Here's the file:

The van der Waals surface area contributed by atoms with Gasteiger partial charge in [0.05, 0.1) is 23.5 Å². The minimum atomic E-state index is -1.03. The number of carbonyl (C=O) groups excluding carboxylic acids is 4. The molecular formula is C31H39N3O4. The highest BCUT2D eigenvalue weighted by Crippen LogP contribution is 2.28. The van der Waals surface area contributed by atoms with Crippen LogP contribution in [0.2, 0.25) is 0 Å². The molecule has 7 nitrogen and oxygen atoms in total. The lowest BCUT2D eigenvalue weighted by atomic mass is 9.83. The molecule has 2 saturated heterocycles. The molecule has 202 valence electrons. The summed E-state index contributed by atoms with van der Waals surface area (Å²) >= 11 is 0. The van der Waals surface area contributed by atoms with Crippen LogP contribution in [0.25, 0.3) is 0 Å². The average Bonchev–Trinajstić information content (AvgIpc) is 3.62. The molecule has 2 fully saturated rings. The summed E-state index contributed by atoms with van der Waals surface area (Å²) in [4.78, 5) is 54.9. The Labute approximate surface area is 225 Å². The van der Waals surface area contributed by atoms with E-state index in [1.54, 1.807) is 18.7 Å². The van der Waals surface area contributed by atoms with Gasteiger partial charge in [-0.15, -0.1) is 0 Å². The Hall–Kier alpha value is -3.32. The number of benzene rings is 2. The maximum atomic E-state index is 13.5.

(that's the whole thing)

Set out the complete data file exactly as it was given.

The van der Waals surface area contributed by atoms with Gasteiger partial charge in [0.05, 0.1) is 23.5 Å². The minimum atomic E-state index is -1.03. The number of carbonyl (C=O) groups excluding carboxylic acids is 4. The molecular formula is C31H39N3O4. The highest BCUT2D eigenvalue weighted by Crippen LogP contribution is 2.28. The van der Waals surface area contributed by atoms with Crippen LogP contribution in [0.2, 0.25) is 0 Å². The molecule has 7 nitrogen and oxygen atoms in total. The lowest BCUT2D eigenvalue weighted by atomic mass is 9.83. The molecule has 2 saturated heterocycles. The molecule has 202 valence electrons. The summed E-state index contributed by atoms with van der Waals surface area (Å²) >= 11 is 0. The van der Waals surface area contributed by atoms with Crippen LogP contribution in [0.25, 0.3) is 0 Å². The average Bonchev–Trinajstić information content (AvgIpc) is 3.62. The molecule has 2 fully saturated rings. The summed E-state index contributed by atoms with van der Waals surface area (Å²) in [4.78, 5) is 54.9. The Labute approximate surface area is 225 Å². The van der Waals surface area contributed by atoms with E-state index in [1.54, 1.807) is 18.7 Å². The van der Waals surface area contributed by atoms with Gasteiger partial charge in [-0.15, -0.1) is 0 Å². The Hall–Kier alpha value is -3.32. The number of benzene rings is 2. The maximum atomic E-state index is 13.5.